De­pressed dog that’s hav­ing acupunc­ture

Scottish Daily Mail - - News - By James Tozer

When Al­fie the labradoo­dle be­gan mop­ing around and strug­gling with lame­ness, owner Sue Thomas feared her dog would need risky surgery. As the six-year-old’s pain wors­ened, he be­came in­creas­ingly de­pressed.

But then Miss Thomas was given a help­ful tip by a fel­low dog owner about a pos­si­ble rem­edy – acupunc­ture.

She took Al­fie to the vet, who has been in­sert­ing 20 nee­dles into his back dur­ing reg­u­lar £40 ses­sions.

The an­cient Chinese ther­apy has seen Al­fie make re­mark­able im­prove­ments in his mo­bil­ity – and his mood.

‘His per­son­al­ity has come back,’ Miss Thomas, 58, said yes­ter­day. ‘He has gone from stum­bling about like Bambi to bound­ing around like Tig­ger.

‘I no­ticed a change in him within a month of him start­ing the ses­sions. Al­fie is so much hap­pier and when he’s happy, I’m happy.’

Miss Thomas, a re­tail man­ager from Kel­sall, Cheshire, said: ‘I’ve had Al­fie since he was a puppy and ev­ery­thing seemed fine at first.

‘But when he got to five months old, he be­came very wob­bly on his paws and so he was re­ferred for tests. An MRI scan re­vealed he had an un­sta­ble ver­te­brae in his neck. It was ad­vised not to op­er­ate on him until he was a lit­tle older but when he was eight months he de­vel­oped other move­ment prob­lems. He was limp­ing and be­came very de­pressed and was put on re­stricted ex­er­cise.’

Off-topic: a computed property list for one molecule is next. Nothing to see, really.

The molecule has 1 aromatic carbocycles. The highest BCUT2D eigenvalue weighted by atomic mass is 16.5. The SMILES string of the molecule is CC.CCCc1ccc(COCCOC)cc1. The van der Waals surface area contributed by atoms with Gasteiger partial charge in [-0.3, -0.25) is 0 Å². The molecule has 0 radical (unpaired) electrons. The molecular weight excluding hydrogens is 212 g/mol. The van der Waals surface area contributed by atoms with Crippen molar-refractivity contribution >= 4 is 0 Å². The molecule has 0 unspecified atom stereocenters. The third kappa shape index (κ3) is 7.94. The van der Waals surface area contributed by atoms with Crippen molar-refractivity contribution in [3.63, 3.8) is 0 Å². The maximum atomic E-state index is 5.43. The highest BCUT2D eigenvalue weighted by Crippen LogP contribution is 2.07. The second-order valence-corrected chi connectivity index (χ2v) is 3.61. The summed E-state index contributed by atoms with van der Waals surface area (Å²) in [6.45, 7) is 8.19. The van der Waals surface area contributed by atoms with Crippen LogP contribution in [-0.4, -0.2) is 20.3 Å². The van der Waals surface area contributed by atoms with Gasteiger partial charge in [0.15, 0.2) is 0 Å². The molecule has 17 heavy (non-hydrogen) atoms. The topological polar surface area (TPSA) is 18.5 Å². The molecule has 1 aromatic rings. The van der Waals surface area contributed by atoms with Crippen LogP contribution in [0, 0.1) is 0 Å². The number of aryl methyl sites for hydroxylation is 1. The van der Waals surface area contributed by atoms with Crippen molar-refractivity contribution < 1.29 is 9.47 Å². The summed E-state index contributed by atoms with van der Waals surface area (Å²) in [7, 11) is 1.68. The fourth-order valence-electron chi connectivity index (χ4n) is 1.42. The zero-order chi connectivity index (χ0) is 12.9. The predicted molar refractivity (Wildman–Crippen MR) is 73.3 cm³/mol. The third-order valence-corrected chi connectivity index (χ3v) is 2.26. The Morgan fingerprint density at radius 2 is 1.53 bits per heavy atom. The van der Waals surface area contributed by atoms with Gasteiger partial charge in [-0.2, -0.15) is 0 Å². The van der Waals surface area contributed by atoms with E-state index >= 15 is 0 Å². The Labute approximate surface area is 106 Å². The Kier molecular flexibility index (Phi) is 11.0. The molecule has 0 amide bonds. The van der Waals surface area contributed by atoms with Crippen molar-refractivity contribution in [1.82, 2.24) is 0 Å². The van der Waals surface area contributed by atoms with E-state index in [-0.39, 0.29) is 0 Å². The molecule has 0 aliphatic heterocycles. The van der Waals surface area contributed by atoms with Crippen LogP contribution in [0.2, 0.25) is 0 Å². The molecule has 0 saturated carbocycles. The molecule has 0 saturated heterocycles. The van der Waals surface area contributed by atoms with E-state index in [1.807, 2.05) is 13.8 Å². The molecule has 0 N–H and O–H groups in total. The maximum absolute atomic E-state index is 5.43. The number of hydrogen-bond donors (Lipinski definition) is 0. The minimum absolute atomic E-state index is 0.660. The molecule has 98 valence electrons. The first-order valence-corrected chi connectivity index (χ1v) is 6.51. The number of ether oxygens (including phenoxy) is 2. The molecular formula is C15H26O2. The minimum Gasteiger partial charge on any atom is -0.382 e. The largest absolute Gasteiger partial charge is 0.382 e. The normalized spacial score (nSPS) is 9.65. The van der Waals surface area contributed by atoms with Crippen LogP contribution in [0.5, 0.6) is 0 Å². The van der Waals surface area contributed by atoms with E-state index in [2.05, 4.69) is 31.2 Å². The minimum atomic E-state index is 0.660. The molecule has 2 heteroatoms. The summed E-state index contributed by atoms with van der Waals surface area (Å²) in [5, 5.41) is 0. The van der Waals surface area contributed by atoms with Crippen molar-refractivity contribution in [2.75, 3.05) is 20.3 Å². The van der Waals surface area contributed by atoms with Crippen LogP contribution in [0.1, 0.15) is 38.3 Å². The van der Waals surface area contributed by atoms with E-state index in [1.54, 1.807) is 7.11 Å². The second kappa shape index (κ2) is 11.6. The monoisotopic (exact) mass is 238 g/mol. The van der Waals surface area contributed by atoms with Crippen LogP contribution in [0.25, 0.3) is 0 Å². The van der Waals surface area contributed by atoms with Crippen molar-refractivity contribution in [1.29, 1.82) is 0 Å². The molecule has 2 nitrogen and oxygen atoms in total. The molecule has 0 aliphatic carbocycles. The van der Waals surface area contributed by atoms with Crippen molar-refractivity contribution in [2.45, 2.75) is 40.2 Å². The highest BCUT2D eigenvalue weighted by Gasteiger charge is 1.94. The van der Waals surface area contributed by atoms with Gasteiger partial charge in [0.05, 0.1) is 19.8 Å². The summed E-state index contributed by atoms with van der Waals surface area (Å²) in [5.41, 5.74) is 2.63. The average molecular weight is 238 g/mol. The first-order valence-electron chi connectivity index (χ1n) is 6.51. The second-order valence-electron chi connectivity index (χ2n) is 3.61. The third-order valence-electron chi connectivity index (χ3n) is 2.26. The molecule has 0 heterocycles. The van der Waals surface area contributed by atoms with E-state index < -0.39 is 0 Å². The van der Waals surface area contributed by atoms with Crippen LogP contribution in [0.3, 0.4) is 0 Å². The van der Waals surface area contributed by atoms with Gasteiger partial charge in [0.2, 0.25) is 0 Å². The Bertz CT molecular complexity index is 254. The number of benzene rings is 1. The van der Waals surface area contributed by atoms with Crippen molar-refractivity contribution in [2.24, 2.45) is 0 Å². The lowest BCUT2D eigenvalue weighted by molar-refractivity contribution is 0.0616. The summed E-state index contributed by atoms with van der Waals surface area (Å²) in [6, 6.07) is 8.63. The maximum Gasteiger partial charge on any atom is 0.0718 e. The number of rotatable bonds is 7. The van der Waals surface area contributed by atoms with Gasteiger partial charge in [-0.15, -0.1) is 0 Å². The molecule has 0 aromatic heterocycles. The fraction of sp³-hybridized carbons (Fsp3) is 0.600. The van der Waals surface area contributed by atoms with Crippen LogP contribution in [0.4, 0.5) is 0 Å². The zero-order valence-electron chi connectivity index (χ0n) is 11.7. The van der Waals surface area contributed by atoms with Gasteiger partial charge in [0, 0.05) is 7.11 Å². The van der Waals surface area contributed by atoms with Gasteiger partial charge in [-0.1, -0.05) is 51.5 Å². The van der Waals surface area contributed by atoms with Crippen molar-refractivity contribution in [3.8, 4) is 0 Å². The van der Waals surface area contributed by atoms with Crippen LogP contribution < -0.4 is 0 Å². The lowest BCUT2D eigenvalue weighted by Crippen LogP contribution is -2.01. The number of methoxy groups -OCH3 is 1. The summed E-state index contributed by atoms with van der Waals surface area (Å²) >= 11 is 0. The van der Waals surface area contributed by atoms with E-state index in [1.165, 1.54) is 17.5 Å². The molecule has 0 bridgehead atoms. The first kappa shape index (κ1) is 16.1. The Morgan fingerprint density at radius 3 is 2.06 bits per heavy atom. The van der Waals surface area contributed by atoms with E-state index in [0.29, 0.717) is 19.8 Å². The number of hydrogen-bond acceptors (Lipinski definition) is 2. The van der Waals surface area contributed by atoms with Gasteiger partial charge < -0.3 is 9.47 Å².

Af­ter a brief im­prove­ment, around two years ago Al­fie be­gan to appear de­pressed again. ‘He wasn’t run­ning around with the other dogs, he wasn’t happy and he was sen­si­tive around the lower part of his back,’ Miss Thomas said.

Fur­ther X-rays re­vealed he had hip dys­pla­sia and she was wor­ried the only hope of im­prov­ing Al­fie’s mo­bil­ity and re­duc­ing his pain would be surgery – which car­ries a risk of paral­y­sis.

She was out with Al­fie one day when an­other dog owner com­mented on the way he walked. ‘The man told me his dog used to walk ex­actly the same way be­fore hav­ing acupunc­ture,’ she said.

‘That was when I de­cided, be­fore go­ing down any other route, that it was worth giv­ing it a go.’ Vet Fiona Wall, who has now been us­ing acupunc­ture on Al­fie for 18 months, said: ‘We place small nee­dles into painful parts of the body to trig­ger the brain into re­leas­ing nat­u­ral chem­i­cals to try to block the pain path­ways. It’s a nat­u­ral pain re­lief with very few side­ef­fects. In Al­fie’s case, he was very de­pressed, he was slow to rise from his hind end and had com­pres­sion of his spinal cord in his neck, and a his­tory of hip dys­pla­sia. He was no­tice­ably wob­bly when he stood and walked.

‘We started acupunc­ture and his move­ment be­gan to im­prove. He went from a dog with a poor qual­ity of life to a much hap­pier dog in such a short space of time. We will con­tinue with it for as long as he’s ben­e­fit­ing.

‘He knows what’s go­ing on, he’s re­ally re­laxed, he ac­cepts the treat­ment read­ily and he loves the at­ten­tion.’

‘Now he’s bound­ing around like Tig­ger’

Pa­tient pet: Al­fie has nee­dles put in by vet Fiona Wall, as owner Sue Thomas looks on

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